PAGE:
# Re: [ljc] A little Friday morning challenge for the group...

 From: user 7. Sent on: Saturday, January 26, 2013 4:53 PM
I'm going to hands down call Michael my hero. The solution that I came up with is quick and dirty and quite right it won't return every value of long because there are not enough distinct values of double between 0.0 and 1.0 to cover every distinct value of long. The problem with a do while for Random.nextLong() is for a small range you could be generating a huge number of random longs but you should get an equal distribution (it says in the docs that the seed is only 48 bits so you don't get every value of long but I must be too dumb to understand why because the source shows that it simply packs two random ints which it says there should be an approximately equal distribution). Michael's solution while quite long tackles to problem of nextLong by increasing the probability of a match by only generating a number with the amount of bits required to represent the range, this will reduce the number of potential loops to return a match within the required range. Genius and my hero.

On Sat, Jan 26, 2013 at 3:38 PM, Wesley Hall <[address removed]> wrote:
Michael,

Nice :). I would have to say that all the bit shifting and binary
mathematics is probably a good sign that you are smarter than I am.
Curse these inconvenient ten fingers ;).

Jahan,

Yeah, actually once I figured out the max - min problem, then the next
step my mind took was to do some midpoint calculations. I put your
solution into my IDE and tested it and it appears to work beautifully,
the only anomaly I can see is that for a range -100 to 100, then 0 is
about twice as frequent as any other given result.

On Sat, Jan 26, 2013 at 12:33 PM, Michael Rogers
> -----BEGIN PGP SIGNED MESSAGE-----
> Hash: SHA1
>
> On 25/01/13 11:01, Wesley Hall wrote:
>> Your mission, should you choose to accept it, is to write a method,
>> in Java, with the following signature...
>>
>> public static long generateRandom(long min, long max) { // code
>> here }
>
> My attempt (rather heavyweight but I think it's correct):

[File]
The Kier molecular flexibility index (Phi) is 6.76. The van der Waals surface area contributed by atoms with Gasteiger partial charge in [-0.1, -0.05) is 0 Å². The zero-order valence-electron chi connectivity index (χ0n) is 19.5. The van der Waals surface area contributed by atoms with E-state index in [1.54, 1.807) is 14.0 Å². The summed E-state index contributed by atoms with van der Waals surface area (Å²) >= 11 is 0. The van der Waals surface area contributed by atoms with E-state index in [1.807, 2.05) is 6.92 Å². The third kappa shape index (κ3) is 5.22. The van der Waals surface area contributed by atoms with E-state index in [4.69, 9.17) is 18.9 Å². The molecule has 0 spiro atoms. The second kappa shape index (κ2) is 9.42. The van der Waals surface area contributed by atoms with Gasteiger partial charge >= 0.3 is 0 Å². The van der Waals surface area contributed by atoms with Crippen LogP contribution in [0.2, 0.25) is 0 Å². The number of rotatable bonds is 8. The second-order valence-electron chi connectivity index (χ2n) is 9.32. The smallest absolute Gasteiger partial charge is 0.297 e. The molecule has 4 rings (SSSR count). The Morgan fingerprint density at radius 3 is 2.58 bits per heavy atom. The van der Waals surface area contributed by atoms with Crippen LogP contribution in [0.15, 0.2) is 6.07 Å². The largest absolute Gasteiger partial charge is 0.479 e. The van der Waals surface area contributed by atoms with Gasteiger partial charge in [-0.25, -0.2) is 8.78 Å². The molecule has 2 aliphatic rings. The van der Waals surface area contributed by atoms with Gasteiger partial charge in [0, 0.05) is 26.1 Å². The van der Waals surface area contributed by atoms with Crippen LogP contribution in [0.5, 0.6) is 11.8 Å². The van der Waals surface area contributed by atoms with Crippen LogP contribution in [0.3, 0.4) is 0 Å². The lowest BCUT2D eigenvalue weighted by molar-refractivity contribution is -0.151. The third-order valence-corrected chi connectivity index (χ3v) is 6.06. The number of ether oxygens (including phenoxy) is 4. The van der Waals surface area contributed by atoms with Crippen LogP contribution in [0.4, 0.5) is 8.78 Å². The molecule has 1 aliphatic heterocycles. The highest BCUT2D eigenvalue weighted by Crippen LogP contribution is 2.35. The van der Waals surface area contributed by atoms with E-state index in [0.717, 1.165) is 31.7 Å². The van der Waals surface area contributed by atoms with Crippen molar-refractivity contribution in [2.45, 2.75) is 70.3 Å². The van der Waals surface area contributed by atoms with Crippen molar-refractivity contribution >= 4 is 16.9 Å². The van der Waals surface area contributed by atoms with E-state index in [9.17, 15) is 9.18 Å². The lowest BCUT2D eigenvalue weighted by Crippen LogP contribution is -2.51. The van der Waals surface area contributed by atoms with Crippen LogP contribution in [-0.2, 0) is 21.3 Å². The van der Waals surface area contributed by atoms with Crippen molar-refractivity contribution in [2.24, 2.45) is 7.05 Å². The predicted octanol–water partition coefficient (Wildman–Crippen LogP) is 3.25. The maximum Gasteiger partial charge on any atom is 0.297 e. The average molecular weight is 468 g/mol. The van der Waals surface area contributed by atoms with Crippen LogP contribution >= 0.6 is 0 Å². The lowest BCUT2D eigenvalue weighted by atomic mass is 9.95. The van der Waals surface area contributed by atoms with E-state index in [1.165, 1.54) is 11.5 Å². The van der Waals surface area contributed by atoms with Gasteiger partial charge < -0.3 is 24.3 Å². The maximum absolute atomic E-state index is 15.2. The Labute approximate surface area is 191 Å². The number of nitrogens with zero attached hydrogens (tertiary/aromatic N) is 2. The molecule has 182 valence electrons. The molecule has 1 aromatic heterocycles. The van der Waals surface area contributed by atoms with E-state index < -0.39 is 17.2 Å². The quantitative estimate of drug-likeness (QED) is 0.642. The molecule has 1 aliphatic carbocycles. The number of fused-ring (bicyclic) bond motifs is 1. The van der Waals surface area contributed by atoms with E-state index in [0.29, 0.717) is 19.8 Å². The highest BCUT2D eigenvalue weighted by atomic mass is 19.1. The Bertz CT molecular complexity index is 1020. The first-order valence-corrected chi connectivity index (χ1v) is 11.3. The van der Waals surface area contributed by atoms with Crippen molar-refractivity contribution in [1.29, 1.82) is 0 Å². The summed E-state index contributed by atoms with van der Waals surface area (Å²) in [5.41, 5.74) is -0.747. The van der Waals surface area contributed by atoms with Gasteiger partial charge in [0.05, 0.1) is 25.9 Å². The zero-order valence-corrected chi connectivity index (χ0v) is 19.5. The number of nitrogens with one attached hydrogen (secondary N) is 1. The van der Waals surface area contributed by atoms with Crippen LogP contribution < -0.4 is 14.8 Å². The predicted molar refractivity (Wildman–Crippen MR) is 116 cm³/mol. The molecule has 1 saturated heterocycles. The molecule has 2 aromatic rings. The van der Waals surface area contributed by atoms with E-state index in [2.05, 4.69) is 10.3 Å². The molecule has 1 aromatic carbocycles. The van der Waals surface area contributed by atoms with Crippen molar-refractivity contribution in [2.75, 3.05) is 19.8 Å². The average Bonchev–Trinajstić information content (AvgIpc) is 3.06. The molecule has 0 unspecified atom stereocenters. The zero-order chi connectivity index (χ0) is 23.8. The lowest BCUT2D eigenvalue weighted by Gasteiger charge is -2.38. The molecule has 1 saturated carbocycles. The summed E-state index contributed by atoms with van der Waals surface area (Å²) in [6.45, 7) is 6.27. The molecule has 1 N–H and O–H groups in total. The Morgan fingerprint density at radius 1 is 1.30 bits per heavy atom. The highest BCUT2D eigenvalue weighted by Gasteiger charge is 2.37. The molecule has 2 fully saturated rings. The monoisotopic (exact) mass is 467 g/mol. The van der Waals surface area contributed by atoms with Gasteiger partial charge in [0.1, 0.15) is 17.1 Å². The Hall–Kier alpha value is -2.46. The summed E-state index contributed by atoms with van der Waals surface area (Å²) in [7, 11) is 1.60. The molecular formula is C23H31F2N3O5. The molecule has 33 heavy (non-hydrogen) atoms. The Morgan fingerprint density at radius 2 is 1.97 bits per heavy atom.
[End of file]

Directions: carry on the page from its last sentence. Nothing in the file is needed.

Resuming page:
>
> import java.math.BigInteger;
> import java.util.Random;
>
> public class LongRandom {
>
>     private static final Random random = new Random();
>
>     public static long generateRandom(long min, long max) {
>         BigInteger bigMin = BigInteger.valueOf(min);
>         BigInteger bigMax = BigInteger.valueOf(max);
>         BigInteger exclusive = bigMax.subtract(bigMin);
>         // Work out how many bytes we need to generate
>         int bits = exclusive.bitLength();
>         int bytes = (bits % 8 == 0) ? bits / 8 : bits / 8 + 1;
>         assert bytes > 0 && bytes <= 8;
>         // The PRNG generates bytes, so there will be up to 7 spare bits
>         int spareBits = bytes * 8 - bits;
>         assert spareBits >= 0 && spareBits < 8;
>         // Mask out the spare bits each time we generate bytes
>         for(int i = 0; i < spareBits; i++) mask ^= 1 << (7 - i);
>         // Generate random bytes until we get a value in the required
>         // range (unlike the modulus, this gives a uniform distribution)
>         byte[] b = new byte[bytes];
>         BigInteger rand;
>         do {
>             random.nextBytes(b);
>             rand = new BigInteger(1, b); // Positive signum
>         } while(rand.max(inclusive).equals(rand));
>         assert rand.min(bigMin).equals(bigMin); // rand >= min
>         assert rand.max(bigMax).equals(bigMax); // rand <= max
>         return rand.longValue();
>     }
> }
>
> Cheers,
> Michael
>
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>
>
>
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